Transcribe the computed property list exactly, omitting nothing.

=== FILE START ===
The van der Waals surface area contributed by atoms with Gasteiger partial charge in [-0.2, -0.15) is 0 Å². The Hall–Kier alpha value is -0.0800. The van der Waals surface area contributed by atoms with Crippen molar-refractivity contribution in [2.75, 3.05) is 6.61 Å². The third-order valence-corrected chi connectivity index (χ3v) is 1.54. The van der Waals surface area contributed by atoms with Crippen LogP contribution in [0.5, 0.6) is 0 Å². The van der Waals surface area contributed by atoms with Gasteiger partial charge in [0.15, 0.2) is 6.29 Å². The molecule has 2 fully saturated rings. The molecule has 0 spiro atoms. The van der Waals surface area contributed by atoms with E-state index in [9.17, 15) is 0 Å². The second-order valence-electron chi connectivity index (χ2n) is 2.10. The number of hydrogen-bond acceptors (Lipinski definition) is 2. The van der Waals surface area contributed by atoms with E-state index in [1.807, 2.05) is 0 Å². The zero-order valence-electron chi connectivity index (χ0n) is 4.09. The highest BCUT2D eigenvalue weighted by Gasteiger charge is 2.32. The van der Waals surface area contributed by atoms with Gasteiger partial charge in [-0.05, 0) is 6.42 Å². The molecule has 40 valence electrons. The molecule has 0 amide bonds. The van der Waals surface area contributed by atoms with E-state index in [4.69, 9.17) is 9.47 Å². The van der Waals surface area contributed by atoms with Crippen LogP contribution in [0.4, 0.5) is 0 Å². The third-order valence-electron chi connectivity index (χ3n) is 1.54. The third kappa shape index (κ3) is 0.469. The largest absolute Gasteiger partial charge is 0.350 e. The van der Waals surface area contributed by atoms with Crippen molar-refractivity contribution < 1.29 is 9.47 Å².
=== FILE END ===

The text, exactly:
The van der Waals surface area contributed by atoms with Gasteiger partial charge in [-0.2, -0.15) is 0 Å². The Hall–Kier alpha value is -0.0800. The van der Waals surface area contributed by atoms with Crippen molar-refractivity contribution in [2.75, 3.05) is 6.61 Å². The third-order valence-corrected chi connectivity index (χ3v) is 1.54. The van der Waals surface area contributed by atoms with Crippen LogP contribution in [0.5, 0.6) is 0 Å². The van der Waals surface area contributed by atoms with Gasteiger partial charge in [0.15, 0.2) is 6.29 Å². The molecule has 2 fully saturated rings. The molecule has 0 spiro atoms. The van der Waals surface area contributed by atoms with E-state index in [9.17, 15) is 0 Å². The second-order valence-electron chi connectivity index (χ2n) is 2.10. The number of hydrogen-bond acceptors (Lipinski definition) is 2. The van der Waals surface area contributed by atoms with E-state index in [1.807, 2.05) is 0 Å². The zero-order valence-electron chi connectivity index (χ0n) is 4.09. The highest BCUT2D eigenvalue weighted by Gasteiger charge is 2.32. The van der Waals surface area contributed by atoms with Gasteiger partial charge in [-0.05, 0) is 6.42 Å². The molecule has 40 valence electrons. The molecule has 0 amide bonds. The van der Waals surface area contributed by atoms with E-state index in [4.69, 9.17) is 9.47 Å². The van der Waals surface area contributed by atoms with Crippen LogP contribution in [0.4, 0.5) is 0 Å². The third-order valence-electron chi connectivity index (χ3n) is 1.54. The third kappa shape index (κ3) is 0.469. The largest absolute Gasteiger partial charge is 0.350 e. The van der Waals surface area contributed by atoms with Crippen molar-refractivity contribution < 1.29 is 9.47 Å².